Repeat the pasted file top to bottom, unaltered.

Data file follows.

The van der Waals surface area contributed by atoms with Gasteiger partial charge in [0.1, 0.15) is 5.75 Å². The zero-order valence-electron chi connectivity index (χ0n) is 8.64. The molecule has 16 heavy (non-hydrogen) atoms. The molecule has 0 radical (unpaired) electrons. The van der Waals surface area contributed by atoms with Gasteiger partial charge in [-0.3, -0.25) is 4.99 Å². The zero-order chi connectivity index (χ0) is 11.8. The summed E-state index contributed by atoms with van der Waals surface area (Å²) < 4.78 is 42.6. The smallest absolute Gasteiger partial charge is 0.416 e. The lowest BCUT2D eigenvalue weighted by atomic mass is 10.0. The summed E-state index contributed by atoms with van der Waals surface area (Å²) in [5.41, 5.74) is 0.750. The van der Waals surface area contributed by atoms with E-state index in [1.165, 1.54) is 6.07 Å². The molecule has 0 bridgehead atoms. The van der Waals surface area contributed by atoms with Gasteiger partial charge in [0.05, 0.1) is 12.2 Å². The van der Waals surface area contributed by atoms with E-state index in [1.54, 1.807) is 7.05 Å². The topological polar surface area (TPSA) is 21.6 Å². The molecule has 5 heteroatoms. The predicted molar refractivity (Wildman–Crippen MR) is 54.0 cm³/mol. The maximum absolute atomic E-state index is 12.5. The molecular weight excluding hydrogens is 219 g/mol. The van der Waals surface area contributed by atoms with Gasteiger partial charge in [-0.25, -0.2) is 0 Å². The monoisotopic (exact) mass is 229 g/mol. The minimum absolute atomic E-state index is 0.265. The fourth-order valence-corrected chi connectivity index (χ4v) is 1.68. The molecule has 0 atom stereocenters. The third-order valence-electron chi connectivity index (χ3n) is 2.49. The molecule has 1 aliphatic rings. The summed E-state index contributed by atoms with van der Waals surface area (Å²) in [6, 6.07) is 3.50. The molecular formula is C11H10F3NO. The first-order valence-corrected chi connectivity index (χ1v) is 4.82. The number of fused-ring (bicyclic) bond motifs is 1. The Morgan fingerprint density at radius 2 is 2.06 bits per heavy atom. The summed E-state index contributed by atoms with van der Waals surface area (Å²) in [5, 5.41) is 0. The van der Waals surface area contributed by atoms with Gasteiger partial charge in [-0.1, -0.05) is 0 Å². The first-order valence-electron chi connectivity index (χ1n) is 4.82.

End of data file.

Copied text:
The van der Waals surface area contributed by atoms with Gasteiger partial charge in [0.1, 0.15) is 5.75 Å². The zero-order valence-electron chi connectivity index (χ0n) is 8.64. The molecule has 16 heavy (non-hydrogen) atoms. The molecule has 0 radical (unpaired) electrons. The van der Waals surface area contributed by atoms with Gasteiger partial charge in [-0.3, -0.25) is 4.99 Å². The zero-order chi connectivity index (χ0) is 11.8. The summed E-state index contributed by atoms with van der Waals surface area (Å²) < 4.78 is 42.6. The smallest absolute Gasteiger partial charge is 0.416 e. The lowest BCUT2D eigenvalue weighted by atomic mass is 10.0. The summed E-state index contributed by atoms with van der Waals surface area (Å²) in [5.41, 5.74) is 0.750. The van der Waals surface area contributed by atoms with E-state index in [1.165, 1.54) is 6.07 Å². The molecule has 0 bridgehead atoms. The van der Waals surface area contributed by atoms with Gasteiger partial charge in [0.05, 0.1) is 12.2 Å². The van der Waals surface area contributed by atoms with E-state index in [1.54, 1.807) is 7.05 Å². The topological polar surface area (TPSA) is 21.6 Å². The molecule has 5 heteroatoms. The predicted molar refractivity (Wildman–Crippen MR) is 54.0 cm³/mol. The maximum absolute atomic E-state index is 12.5. The molecular weight excluding hydrogens is 219 g/mol. The van der Waals surface area contributed by atoms with Gasteiger partial charge in [-0.25, -0.2) is 0 Å². The monoisotopic (exact) mass is 229 g/mol. The minimum absolute atomic E-state index is 0.265. The fourth-order valence-corrected chi connectivity index (χ4v) is 1.68. The molecule has 0 atom stereocenters. The third-order valence-electron chi connectivity index (χ3n) is 2.49. The molecule has 1 aliphatic rings. The summed E-state index contributed by atoms with van der Waals surface area (Å²) in [6, 6.07) is 3.50. The molecular formula is C11H10F3NO. The first-order valence-corrected chi connectivity index (χ1v) is 4.82. The number of fused-ring (bicyclic) bond motifs is 1. The Morgan fingerprint density at radius 2 is 2.06 bits per heavy atom. The summed E-state index contributed by atoms with van der Waals surface area (Å²) in [5, 5.41) is 0. The van der Waals surface area contributed by atoms with Gasteiger partial charge in [-0.1, -0.05) is 0 Å². The first-order valence-electron chi connectivity index (χ1n) is 4.82.